All that also means that it wouldn't be too hard to implement a workable screening method at the intake point if indeed a court order were to require Texas trial court clerks to reject SB8 petitions. Attorney-filed pleadings would specify the cause of action or "count" in one section of the pleading. Some pro se pleading may require a more thorough perusal, but wouldn't pose a big problem either. In case of ambiguity, a clerk could reject a filing for failure to indicate the nature of the suit and instruct the filer to resubmit, then reject the pleading once its nature is clarified.

      All this goes to the technical feasibility of implementing injunctive relief against clerks (redressability). Whether clerks *should* be restrained in such fashion is a highly debatable on the legal merits.

      1. Is SCOTUS also going to enjoin the clerks to refuse to file suits against the clerks for denying Texas residents their right to file suit?

        Were the clerks to do that as a job action without SCOTUS intervention, what would be the remedy?

    2. What about Stone's point that under the Texas Rules of Civil Procedure the case is "deemed filed" when the clerk receives the complaint.

      He cites Rule 22 for that, but that language is not in Rule 22. Rule 22 just says "A civil suit in the district or county court shall be commenced by a petition filed in the office of the clerk." That tells what's necessary, but not what's sufficient.

      The language in question is in Rule 5, but that language is most naturally read not as causing the complaint to automatically be filed but as defining timing of filing for the purposes of deadlines. The language of Rule 5 is: "If any document is sent to the proper clerk by first-class United States mail in an envelope or wrapper properly addressed and stamped and is deposited in the mail on or before the last day for filing same, the same, if received by the clerk not more than ten days tardily, shall be filed by the clerk and be deemed filed in time."

      Note the first part: "shall be filed by the clerk." The clerk still has to act.

  3. I can think of a useful answer to this problem. Just overrule *Hans v. Louisiana* -

    ...and say that a person can sue *his own state* in federal court. The 11th Amendment, after all, only applies to someone from *another state* (or a foreigner) suing a state.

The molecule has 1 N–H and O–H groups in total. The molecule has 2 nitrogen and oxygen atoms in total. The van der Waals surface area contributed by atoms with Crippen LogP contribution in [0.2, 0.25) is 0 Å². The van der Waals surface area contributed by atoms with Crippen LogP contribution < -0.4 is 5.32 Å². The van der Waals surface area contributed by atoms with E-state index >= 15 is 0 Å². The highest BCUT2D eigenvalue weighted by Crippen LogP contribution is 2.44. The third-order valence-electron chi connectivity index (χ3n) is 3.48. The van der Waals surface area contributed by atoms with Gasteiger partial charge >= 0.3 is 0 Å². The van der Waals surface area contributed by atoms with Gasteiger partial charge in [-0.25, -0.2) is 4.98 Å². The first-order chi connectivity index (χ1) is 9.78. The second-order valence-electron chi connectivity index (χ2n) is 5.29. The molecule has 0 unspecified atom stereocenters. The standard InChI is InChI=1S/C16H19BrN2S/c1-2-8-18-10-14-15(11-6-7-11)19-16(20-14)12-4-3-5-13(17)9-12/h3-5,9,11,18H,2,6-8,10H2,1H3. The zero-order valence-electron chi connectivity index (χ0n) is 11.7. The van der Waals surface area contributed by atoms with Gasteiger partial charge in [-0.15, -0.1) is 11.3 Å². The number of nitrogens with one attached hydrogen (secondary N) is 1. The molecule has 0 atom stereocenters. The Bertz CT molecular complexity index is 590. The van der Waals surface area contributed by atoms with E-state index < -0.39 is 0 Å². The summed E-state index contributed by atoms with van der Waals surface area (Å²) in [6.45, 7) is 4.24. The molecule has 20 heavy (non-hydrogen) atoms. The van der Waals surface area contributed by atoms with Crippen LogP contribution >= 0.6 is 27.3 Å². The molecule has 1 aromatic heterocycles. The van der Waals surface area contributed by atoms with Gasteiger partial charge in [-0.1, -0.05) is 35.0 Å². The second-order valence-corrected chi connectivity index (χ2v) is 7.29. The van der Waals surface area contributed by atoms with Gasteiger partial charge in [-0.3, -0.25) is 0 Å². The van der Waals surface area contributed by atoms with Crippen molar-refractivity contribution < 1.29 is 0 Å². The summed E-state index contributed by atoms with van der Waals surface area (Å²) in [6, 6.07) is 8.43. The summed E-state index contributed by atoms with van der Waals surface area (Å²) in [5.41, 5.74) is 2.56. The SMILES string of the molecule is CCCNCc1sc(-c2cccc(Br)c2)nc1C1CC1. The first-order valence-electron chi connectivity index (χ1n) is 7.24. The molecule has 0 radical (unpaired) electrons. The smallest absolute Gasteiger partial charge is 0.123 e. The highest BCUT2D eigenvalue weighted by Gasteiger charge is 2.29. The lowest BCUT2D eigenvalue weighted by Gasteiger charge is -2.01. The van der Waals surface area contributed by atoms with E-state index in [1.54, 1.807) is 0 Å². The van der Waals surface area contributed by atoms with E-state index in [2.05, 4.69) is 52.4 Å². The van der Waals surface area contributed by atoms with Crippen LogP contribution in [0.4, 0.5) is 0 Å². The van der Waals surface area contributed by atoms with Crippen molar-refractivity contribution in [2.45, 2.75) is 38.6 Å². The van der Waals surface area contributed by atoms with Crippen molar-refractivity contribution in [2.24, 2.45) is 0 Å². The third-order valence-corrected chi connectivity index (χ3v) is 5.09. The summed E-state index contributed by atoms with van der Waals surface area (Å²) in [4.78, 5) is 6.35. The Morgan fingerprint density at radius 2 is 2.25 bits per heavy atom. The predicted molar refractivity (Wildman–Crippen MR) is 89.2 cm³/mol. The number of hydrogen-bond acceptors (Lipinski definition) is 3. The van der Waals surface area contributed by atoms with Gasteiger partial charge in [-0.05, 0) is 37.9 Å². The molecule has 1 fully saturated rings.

Of course, the Supreme Court will never overrule this Hans case in a million years. They're not going to allow a mere citizen to go straight to to the Supreme Court and sue his own state for an allegedly unconstitutional law. (Though the Supreme Court specifically has jurisdiction in a case where a state is a party, eg, in cases under the Constitution).

    The Supremes are the laziest judges around. They only want cases they select themselves, even suits against the states. Other courts don't have the luxury of picking and choosing the cases they want to hear.

    Think of the logic - if you think your state is violating your rights, sue your state directly in the Supreme Court and get a Supreme Court ruling on the matter. The Supremes may have to do a bit more work, but work is what they're supposed to be doing, especially with the salaries and benefits they have.

    1. Just to be clear, if the Supreme Court is to follow Hans v. Louisiana as a supplement to the 11th Amendment, then no individual should be able to sue the state. Ex Parte Young was a dubious exception, but this situation seems to go beyond Ex Parte Young, which applied to state enforcement officials. Normally, though, suing a state official in an official capacity is (no matter what legal knots you tie yourself into) a suit against the state.

      I've set forth my solution, but if they're sticking to their doctrine that individuals can *never* sue the states, then Texas should win in its efforts to stop their clerks or whoever being sued, as a suit against the state in thin disguise.

      1. This situation does go beyond Ex Parte Young. And as I wrote a couple of months ago here when we first started discussing SB8: so what? Ex Parte Young is a judicially created doctrine; what the court wrote, it can rewrite, to address a novel situation.

        1. If the court can rewrite precedent, it can get rid of Hans. A much more textual approach than further diluting the 11th Amendment.

  4. "Justices Neil Gorsuch and Samuel Alito seem likely to support Texas."

    Which should terrify everyone who believes the term "Constitutional right" should actually mean something.

    A State creating a bounty system targeting the lawful exercise of disfavored rights should be a 9-0 loss, regardless of the right being attacked.

    1. I would second that. Beyond the merits of the constitutional-evasion structure of the Fugitive Uterus Act you would think the constitutional rights of women whose health is threatened would count for something.

      With this barbaric Texas law, literally everyone in the state has a say of what happens with a pregnant woman's body except the woman herself. She is no longer even a second-class citizen it is more like being livestock.